The Interactions of Clostridium Perfringens With Phagocytic Cells
O'Brien, David Kenneth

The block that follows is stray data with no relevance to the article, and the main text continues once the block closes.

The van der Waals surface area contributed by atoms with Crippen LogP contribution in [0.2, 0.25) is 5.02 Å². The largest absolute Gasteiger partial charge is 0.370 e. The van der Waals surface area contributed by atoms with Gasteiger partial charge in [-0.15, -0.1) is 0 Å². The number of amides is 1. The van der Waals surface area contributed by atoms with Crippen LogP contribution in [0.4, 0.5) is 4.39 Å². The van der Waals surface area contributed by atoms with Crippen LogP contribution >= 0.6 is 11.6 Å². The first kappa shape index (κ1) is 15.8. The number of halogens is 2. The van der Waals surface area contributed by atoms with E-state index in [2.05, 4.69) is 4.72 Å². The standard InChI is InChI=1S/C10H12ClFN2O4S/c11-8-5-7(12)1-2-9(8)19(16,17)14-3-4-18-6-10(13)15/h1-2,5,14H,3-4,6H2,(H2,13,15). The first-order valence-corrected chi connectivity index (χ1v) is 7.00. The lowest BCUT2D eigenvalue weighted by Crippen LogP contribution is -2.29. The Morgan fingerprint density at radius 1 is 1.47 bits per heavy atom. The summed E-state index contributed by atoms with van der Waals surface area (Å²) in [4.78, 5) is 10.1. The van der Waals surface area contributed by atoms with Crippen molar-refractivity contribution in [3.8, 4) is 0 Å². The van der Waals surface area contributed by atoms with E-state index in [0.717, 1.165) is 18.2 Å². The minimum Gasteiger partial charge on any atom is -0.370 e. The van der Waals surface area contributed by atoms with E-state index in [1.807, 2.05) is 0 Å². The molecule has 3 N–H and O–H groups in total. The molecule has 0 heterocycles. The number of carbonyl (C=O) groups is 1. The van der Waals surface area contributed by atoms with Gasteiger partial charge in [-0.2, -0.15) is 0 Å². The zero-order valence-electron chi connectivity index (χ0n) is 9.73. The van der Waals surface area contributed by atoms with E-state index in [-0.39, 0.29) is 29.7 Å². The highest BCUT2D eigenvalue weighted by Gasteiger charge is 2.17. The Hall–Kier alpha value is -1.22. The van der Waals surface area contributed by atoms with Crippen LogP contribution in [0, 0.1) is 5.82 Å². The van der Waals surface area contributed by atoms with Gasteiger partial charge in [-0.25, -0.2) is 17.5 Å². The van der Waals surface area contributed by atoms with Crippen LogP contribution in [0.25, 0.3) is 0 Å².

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Clostridium perfringens is the most common cause of gas gangrene (clostridial myonecrosis), a disease that begins when ischemic tissues become contaminated with C. perfringens. C. perfringens quickly multiplies in ischemic tissues and spreads to healthy areas, leading to high levels of morbidity and mortality. As a species, the bacterium can synthesize thirteen different toxins. The alpha toxin (PLC) and perfringolysin O (PFO) are thought to be important virulence factors in gangrene. We wished to understand how C. perfringens is capable of avoiding killing by the host immune system, and determine if PLC and PFO play a role in this avoidance. We found C. perfringens was not killed by J774-33 cells or mouse peritoneal macrophages under aerobic or anaerobic conditions. Using electron microscopy, we showed that C. perfringens could escape the phagosome of J774-33 and mouse peritoneal macrophages. We believe the ability of C. perfringens to survive in the presence of macrophages is due to its ability to escape the phagosome. Using a variety of inhibitors of specific receptors, we identified those used by J774-33 cells to phagocytose C. perfringens. The scavenger receptor, mannose receptor(s), and complement receptor (CR3) were involved in the phagocytosis of C. perfringens. To determine if PFO or PLC were involved in the ability of C. perfringens to survive in the presence of macrophages, we constructed C. perfringens strains lacking these toxins. The ability of C. perfringens to survive in the presence of J774-33 cells is dependent on PFO, while survival in mouse peritoneal macrophages is dependent on PFO and PLC. The ability of C. perfringens to escape the phagosome of J774-33 cells and mouse peritoneal macrophages is mediated by either PFO or PLC. Using a mouse model, we found that PFO and PLC were necessary for C. perfringens to survive in vivo using infectious doses 1000 times lower than those required to initiate a gangrene infection. We propose that PFO and PLC play a critical role in the survival of C. perfringens during the early stages of gangrene infections, when phagocytic cells are present and bacterial numbers are low.
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